First Check-In: Women’s Classic Literature Event 2016.

Elizabeth Gaskell, Jane Austen, Zora Neale Hurson, George Eliot, Rose Wilder Lane, Louisa May Alcott, & Virginia Woolf.

Elizabeth Gaskell, Jane Austen, Zora Neale Hurston, George Eliot, Rose Wilder Lane, Louisa May Alcott, & Virginia Woolf.

Our first group question: Without revealing spoilers (obviously), describe how the opening of your current read for this event draws you in. Is it the language? the suspense? the voice? Why are you compelled to keep reading? If you’re interested, you can share in the comments below or at your blog. (We’ll have a little question like this for each check-in.) 🙂


All right, friends! Here’s the first check-in for the 2016 Women’s Classic Literature Event. As promised, it is quite brief. We’d just like to get a tally of who has joined, who intends to participate & how. Do you have a preset list? Are you pulling to any particular authors or titles? Any particular genres or eras? Have you already begun your list, & if so, how much have you read? Any favorite titles? Are you EXCITED? WHAT IS YOUR PLAN?

If you’ve already read some great titles or written some great posts for this event, please feel free to share them below. You can also share your events below, if you’re hosting a group read of a book by a classic female author. Or you can ask if anyone wants to buddy read with you. We’ll check back as a group in April. HAPPY READING!

You can get a live feed for the event on Twitter: #ccwomenclassics.

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25 thoughts on “First Check-In: Women’s Classic Literature Event 2016.

  1. Pingback: Crossriggs by Jane and Mary Findlater | Pining for the West

  2. I just recently completed my first book for this event, Jane Eyre. It’s the third time I’ve read the novel. Three times seems to be the charm with me, and I’m beginning to understand why C.S. Lewis and Susan Bauer say it takes three times to really know a book.

    My thoughts this time around with Jane Eyre can be found here:
    https://myblissfulsolitude.wordpress.com/2016/03/08/reading-jane-eyre/

    I’ve also revised my reading goals for this project and will be posting about that soon.

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  3. I began in December, and I have a page here on my blog to collect the reviews I write for the event. I don’t have a preset list, but I’m participating in a challenge to read all of L.M. Montgomery’s “Anne” books this year, which will count toward this, and I’m also planning to host a read-along of “Jane Eyre” beginning in May, so that will too. Beyond that, it will kind of just depend on what I fell like reading next from my list.

    My answer to the group question is here.

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  4. The list of women authors I plan to read are highlighted in my main Classics Challenge list: http://wordsandpeace.com/2016/01/01/the-classics-club-2016-2020/, only 11 out of 50 books… Though last year, in a total of 109 books read, the number of women was a bit higher than the number of men authors.
    Anyway, to answer the prompt here ( I hope this is the right place to answer it, though I don’t see the other comments here actually answering it):
    I just read The Secret of the Old Clock. The beginning was a bit suspenseful, as Nancy Drew witnesses right away the accident of a van and a little girl. It didn’t really draw me in, as I was shocked to discover that Nancy was already 18 (see my review) and from a well-t0-do family, happy to have her daddy offer her a brand new car, so right away I felt she was not my type of heroine. I kept going anyway, because I really wanted to read at least one book of that series.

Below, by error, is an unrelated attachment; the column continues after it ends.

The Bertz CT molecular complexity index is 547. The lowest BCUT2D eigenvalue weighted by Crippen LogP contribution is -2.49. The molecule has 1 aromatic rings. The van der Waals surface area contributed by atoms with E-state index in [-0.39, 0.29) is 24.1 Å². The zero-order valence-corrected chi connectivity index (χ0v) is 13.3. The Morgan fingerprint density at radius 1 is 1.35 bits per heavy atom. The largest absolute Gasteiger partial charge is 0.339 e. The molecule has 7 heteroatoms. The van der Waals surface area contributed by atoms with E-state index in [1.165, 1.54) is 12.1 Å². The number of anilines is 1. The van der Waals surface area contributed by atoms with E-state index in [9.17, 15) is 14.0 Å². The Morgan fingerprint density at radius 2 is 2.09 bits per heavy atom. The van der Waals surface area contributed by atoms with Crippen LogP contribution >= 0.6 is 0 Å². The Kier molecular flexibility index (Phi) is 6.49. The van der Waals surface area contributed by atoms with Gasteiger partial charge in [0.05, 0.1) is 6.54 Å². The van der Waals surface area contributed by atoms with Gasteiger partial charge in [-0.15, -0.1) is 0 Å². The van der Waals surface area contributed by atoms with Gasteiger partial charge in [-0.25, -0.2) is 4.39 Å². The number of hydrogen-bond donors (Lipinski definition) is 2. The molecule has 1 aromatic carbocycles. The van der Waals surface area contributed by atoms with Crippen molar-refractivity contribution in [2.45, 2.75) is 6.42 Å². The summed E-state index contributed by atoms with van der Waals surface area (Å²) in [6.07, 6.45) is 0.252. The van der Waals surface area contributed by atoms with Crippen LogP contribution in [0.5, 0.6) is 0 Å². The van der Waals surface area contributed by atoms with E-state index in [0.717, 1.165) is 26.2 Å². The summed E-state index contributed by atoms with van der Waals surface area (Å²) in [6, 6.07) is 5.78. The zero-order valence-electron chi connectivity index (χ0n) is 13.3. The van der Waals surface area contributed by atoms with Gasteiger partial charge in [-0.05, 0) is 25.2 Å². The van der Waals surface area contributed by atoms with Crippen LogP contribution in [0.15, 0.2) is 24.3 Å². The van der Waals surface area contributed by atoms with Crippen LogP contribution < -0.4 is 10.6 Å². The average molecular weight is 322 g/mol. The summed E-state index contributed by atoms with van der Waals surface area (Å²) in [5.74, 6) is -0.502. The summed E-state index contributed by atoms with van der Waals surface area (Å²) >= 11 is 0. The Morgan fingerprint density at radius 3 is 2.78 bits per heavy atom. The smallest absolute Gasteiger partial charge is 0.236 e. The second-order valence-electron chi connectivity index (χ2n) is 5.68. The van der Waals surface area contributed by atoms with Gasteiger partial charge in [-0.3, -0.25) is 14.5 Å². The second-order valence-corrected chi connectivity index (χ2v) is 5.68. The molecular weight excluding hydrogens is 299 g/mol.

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  5. Pingback: The Women’s Classic Literature Event: January Check-In | The Bookworm Chronicles

  6. I’m starting on Middlemarch by George Eliot this month. Since I haven’t had a whole lot of luck as far as enjoying Victorian-era social novels thus far, I’ve elected to take Middlemarch one book at a time. It might take me the whole year to read this way, though….

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    • Looloolooweez, I read “Middlemarch” last year and really enjoyed it, though it took me months. It really helped that I’d seen the BBC version (with Rufus Sewell as Ladislaw) — that enabled me to keep characters straight much more easily. I was impressed by how well-cast the miniseries was, and how closely it adhered to the novel. Good luck with your reading!

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  7. I’m a little behind schedule but I’m excited to be participating! I will start by blogging through The Good Earth by Pearl S. Buck. I have a preset list already and have created a page with a list of the books I will be reading for this event. There isn’t any specific category or genre, just classics written by women that I wanted to read and write about. You can check out my list here: bookalogue.WordPress.com/womens-classic-literature-event/

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  8. I just joined over on the introductory page, but to answer the questions: no preset list, no grand plans. Probably a Morrison, maybe an Austen or Gaskell. (Ooooohhhhhh….Gaskell sounds good. Hmmm….) I’ve toyed with the idea of reading some of the minor Austen this year. Or, it’d be nice to find something up translation…. Don’t know yet–that’s half the fun!

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  9. I’m joining this event! I just recently discovered this group and joined the club last month so I have a whole list of books by women writers ahead of me. My goal is to read 10 classics per year and would really like to maintain at the very least 50/50 ratio of female and male. More female if possible 🙂

    ps: Anyone interested to buddy read Middlemarch in 2016?

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